Are Virtual Exchange Particles a Valid Concept in Understanding Remote Forces?

In summary, the concept of virtual particles and vacuum fluctuations is often used in quantum field theory, but it is better to think in terms of fields to describe interactions. The Feynman diagrams are a mathematical notation for calculating S-matrix elements. The idea of virtual exchange particles is not necessary and can be better explained through fields. Further insights and explanations can be found in the Insights Blogs on this topic.
  • #1
planet-75
10
1
TL;DR Summary
What is the concept or idea of this term?
Such particles are virtual, but it should be possible to associate a basic idea with them, as this is the foundation of calculation methods.

I think the concept of vacuum fluctuations in the form of virtual, fluctuating pairs of particles is something else. Is the idea of virtual exchange particles, which allegedly fly back and forth between real particles in order to be able to justify remote forces by impulses, a serious and useful idea, or are there better descriptions for it? That would work, if at all, only for repulsive forces. How, for example, a virtual photon could be used to create an attraction is beyond me.
 
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  • #2
The concept is perturbation theory and it's just slang of quantum field theorists. It's better to think in terms of fields to describe interactions than to picture the interaction as the "exchange of virtual particles". The Feynman diagrams are just an ingenious mathematical notation for the formulae that enable you to calculate S-matrix elements via perturbation theory for a given quantum field theory (like the standard model of elementary particles). You find very valuable Insights articles about the use and abuse of "virtual particles" and "vacuum fluctuations" in the Insights Blogs of this forum

https://www.physicsforums.com/insights/what-are-virtual-particles-intro/
https://www.physicsforums.com/insights/vacuum-fluctuation-myth/
 
  • #4
Another simple answer is that you don't need virtual photons at all. The field picture is much more intuitive and even formally more appropriate.
 

1. What is the concept of exchange particles?

The concept of exchange particles is a fundamental principle in quantum field theory, which explains the interactions between subatomic particles. It states that particles interact with each other by exchanging other particles, known as exchange particles, which carry the forces between them.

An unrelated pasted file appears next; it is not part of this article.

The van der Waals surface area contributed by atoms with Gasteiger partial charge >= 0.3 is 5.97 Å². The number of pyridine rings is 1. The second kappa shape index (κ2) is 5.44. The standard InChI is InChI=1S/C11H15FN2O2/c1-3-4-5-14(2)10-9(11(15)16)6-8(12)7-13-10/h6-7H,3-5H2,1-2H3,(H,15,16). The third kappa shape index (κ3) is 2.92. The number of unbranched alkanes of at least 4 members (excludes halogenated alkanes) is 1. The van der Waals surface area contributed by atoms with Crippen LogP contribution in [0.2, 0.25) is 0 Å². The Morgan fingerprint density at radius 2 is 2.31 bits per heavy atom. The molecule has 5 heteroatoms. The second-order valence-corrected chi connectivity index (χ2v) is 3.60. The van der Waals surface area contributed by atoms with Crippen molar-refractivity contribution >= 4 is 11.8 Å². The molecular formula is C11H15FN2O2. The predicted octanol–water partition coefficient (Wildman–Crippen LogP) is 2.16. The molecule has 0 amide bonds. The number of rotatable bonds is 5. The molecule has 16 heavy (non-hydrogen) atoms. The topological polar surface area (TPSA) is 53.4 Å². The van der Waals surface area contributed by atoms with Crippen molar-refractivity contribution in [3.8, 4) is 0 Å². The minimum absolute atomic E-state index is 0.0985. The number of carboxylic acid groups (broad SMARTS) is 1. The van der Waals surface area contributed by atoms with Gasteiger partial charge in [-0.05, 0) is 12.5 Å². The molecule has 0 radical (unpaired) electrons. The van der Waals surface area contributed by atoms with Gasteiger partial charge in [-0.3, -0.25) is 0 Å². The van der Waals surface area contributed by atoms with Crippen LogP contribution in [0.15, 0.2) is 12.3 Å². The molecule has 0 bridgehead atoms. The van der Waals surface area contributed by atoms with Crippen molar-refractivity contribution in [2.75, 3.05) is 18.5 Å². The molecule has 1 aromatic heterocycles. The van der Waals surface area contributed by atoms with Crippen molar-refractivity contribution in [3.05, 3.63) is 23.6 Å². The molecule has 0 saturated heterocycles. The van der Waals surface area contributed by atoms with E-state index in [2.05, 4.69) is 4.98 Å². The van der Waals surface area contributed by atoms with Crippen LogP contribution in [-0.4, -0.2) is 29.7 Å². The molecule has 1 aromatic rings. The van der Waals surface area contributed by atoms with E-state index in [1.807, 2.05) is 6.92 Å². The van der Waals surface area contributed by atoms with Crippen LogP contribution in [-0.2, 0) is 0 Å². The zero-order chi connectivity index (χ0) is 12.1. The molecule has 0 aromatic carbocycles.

2. What are some examples of exchange particles?

Some examples of exchange particles include photons, which mediate the electromagnetic force, and gluons, which mediate the strong nuclear force. W and Z bosons are exchange particles that mediate the weak nuclear force, and gravitons are believed to mediate the gravitational force.

3. How do exchange particles mediate interactions between particles?

Exchange particles mediate interactions between particles by carrying the forces between them. For example, when two electrons repel each other, they exchange photons, which carry the electromagnetic force between them. This exchange of particles is what allows the particles to interact with each other.

4. What is the significance of the concept of exchange particles?

The concept of exchange particles is significant because it provides a theoretical framework for understanding the fundamental forces of nature. It also helps explain the behavior of subatomic particles and their interactions with each other. This concept has been crucial in the development of modern physics and has led to many important discoveries.

5. How does the concept of exchange particles relate to the Standard Model of particle physics?

The concept of exchange particles is a key component of the Standard Model of particle physics, which is the most accepted theory that describes the fundamental particles and forces in the universe. In the Standard Model, exchange particles are represented by specific particles, such as photons and gluons, and their interactions are described by mathematical equations. Without the concept of exchange particles, the Standard Model would not be able to accurately describe the behavior of particles and their interactions.

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